The following five translation errors proved to be publicly embarrassing, financially damaging or just plain dangerous — and sometimes all three!
New York, NY (PRWEB) December 28, 2010
Translation has gotten plenty of media attention in 2010, but sometimes for the wrong reasons.
That’s why Accredited Language Services, a US-based translation company, has created the Jelly Donut Awards, which recap the top 5 real translation, interpreting and localization errors of the year.
As was explained in last year's announcement, the Jelly Donut Awards are named in honor of one of the most enduring stories of international mistranslation. Though it has since been established that John F. Kennedy's claim of "Ich bin ein Berliner" — "I am a jelly donut," as the story goes — isn't actually incorrect, the anecdote is too widespread (and too charming!) to ignore.
From the red carpet to the prison yard, this year's Jelly Donut Award "winners" overwhelmingly represent the translation end of the spectrum, which means it was either a bad year for translation, or a great one for interpreting and localization!
The following five translation errors proved to be publicly embarrassing, financially damaging or just plain dangerous — and sometimes all three! Don’t make these same mistakes: always get professional, accurate translations the first time around!
#5 – Rihanna's Rhododendron Rebellion
When you're getting ink permanently displayed on your skin, one would think you'd be extra careful to make sure everything was just right before the tattoo gets applied.
Pop star Rihanna decided to forgo due diligence earlier this year and got a tattoo on her neck that reads "rebelle fleur" — literally, "rebel flower" in French. Sort of. The problem is that French, like many other Romance languages, is usually written with the noun preceding any adjectives that modify it. So while "rebelle fleur" may technically get her meaning across, it isn't proper French — she really should have gone with "fleur rebelle."
What a rebel.
#4 – German Tram Firm Gets Derailed
A German transportation firm contracted to build a tram in Edinburgh, Scotland, had to hit the emergency brakes after a mistranslation resulted in a defamation lawsuit (http://www.scotsman.com/news/German-tram-firm-backs-down.6620328.jp). In discussing the financial status of the project, one of the project heads declared the firm, TIE, to be delinquent.
When the story was translated into German, however, "delinquent" was translated as "Verbrecher," which can mean "criminal." Outraged at the accusation, TIE filed a lawsuit, and business relations ground to a halt. The argument probably could have been avoided entirely by more diligent proofreading, but that train has already left the station.
#3 – This One Goes to 11
In New York City, medicine labels are required to be translated if the patient speaks one of the city's seven most-spoken languages. In many cases this service was being performed by automated translation programs, and unfortunately, the software wasn't equal to the task.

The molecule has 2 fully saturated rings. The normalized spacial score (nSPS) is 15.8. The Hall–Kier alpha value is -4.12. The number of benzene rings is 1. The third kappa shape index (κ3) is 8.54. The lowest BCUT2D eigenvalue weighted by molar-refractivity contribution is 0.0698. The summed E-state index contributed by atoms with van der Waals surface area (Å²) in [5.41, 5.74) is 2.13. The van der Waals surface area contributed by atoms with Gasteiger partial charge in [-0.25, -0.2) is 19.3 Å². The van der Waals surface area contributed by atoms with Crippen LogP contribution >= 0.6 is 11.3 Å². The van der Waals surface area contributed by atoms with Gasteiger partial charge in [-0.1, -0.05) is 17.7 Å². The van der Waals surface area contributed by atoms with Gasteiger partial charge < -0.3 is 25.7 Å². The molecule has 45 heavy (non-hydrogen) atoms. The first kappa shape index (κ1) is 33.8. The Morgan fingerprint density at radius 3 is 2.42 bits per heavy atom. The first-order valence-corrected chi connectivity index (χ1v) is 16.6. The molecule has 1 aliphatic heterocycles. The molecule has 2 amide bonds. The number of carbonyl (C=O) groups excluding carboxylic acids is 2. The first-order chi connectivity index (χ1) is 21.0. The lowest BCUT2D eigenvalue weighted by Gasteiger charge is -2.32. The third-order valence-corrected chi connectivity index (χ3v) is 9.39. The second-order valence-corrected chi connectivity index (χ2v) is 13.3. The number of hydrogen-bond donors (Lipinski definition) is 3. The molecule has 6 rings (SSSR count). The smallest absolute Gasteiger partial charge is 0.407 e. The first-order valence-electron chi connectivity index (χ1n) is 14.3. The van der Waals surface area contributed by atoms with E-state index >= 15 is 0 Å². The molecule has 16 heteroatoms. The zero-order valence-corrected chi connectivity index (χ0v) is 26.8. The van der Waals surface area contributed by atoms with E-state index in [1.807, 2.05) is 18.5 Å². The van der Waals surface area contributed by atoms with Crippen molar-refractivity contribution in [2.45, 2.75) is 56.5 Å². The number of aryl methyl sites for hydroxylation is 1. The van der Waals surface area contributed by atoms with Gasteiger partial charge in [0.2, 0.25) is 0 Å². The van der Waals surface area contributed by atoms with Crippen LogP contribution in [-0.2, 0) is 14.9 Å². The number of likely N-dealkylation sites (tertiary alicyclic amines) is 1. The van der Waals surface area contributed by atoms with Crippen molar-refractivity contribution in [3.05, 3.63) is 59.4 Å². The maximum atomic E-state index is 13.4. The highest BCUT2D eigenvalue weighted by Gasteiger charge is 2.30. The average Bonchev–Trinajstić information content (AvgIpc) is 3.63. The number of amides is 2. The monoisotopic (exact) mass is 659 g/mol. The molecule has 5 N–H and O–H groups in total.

Some of the instructions were simply bizarre ("Apply to affected area twice to the indicated day like"), but others were actively dangerous. One patient was mistakenly instructed to take his medicine eleven times a day, but the actual recommended dosage was once a day. As any first-year Spanish student knows, "once" is Spanish for "eleven," but the translation program didn't catch the distinction.
Cases like this highlight the need for accurate, professional translation, especially when one's health is at stake. If nothing else, the labels should have been edited and proofed by professionals before being issued to patients — if they had, the errors likely would have been detected much sooner.
#2 – Snow White and ... You Probably Don't Want to Know
In a classic example of "Know your source before you publish a translation," a Chinese publisher released what they thought was a children's book: the timeless story of Snow White and the Seven Dwarfs.
That would be fine, except they couldn't find a copy of the story in the original German, so they substituted a Japanese version instead. Still sounds fine, right? As it turns out, the Japanese version they procured wasn't a traditional fairy tale — it was an erotic adaptation of the story.
The publisher only found this out after it hit shelves, and several parents complained that the adult content of the story was wholly inappropriate for the children it was being marketed to. In response, the publisher issued a recall and an apology.
#1 – Translation Doesn't Work Out for Russian Prisoners
As if a prison sentence wasn't bad enough, Russian-speaking inmates at Lincoln Prison in England were given some seriously scary information upon arrival. A handbook distributed to new inmates detailed the layout of the prison, but in the Russian translation, the exercise yard was mislabeled — it read "Execution Yard."
The error was pointed out as part of a review of the facility, and new handbooks were printed with the correct information. The prison was chastised, however, and with good reason — for several prisoners, that translation mistake was a matter of life and death!
All five of these “winners” could have avoided making the Jelly Donut list by taking advantage of skilled, professional translators, and in a few cases, they've done just that — though it was after the damage was done. Stay tuned for the winners of next year's awards – but avoid being one of them.
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